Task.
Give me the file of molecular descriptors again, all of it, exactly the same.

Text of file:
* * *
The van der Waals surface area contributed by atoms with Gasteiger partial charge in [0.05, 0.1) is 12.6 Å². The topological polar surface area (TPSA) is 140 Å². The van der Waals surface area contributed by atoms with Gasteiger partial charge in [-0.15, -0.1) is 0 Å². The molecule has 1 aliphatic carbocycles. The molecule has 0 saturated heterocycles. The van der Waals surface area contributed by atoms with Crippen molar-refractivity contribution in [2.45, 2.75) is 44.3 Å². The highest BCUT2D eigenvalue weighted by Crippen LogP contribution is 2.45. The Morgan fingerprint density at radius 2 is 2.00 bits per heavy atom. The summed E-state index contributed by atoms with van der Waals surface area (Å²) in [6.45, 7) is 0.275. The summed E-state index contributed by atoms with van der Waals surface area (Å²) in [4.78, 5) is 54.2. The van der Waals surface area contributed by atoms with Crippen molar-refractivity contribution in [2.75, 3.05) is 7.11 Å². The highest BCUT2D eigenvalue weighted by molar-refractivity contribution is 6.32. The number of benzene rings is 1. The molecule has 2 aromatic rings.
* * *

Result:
The van der Waals surface area contributed by atoms with Gasteiger partial charge in [0.05, 0.1) is 12.6 Å². The topological polar surface area (TPSA) is 140 Å². The van der Waals surface area contributed by atoms with Gasteiger partial charge in [-0.15, -0.1) is 0 Å². The molecule has 1 aliphatic carbocycles. The molecule has 0 saturated heterocycles. The van der Waals surface area contributed by atoms with Crippen molar-refractivity contribution in [2.45, 2.75) is 44.3 Å². The highest BCUT2D eigenvalue weighted by Crippen LogP contribution is 2.45. The Morgan fingerprint density at radius 2 is 2.00 bits per heavy atom. The summed E-state index contributed by atoms with van der Waals surface area (Å²) in [6.45, 7) is 0.275. The summed E-state index contributed by atoms with van der Waals surface area (Å²) in [4.78, 5) is 54.2. The van der Waals surface area contributed by atoms with Crippen molar-refractivity contribution in [2.75, 3.05) is 7.11 Å². The highest BCUT2D eigenvalue weighted by molar-refractivity contribution is 6.32. The number of benzene rings is 1. The molecule has 2 aromatic rings.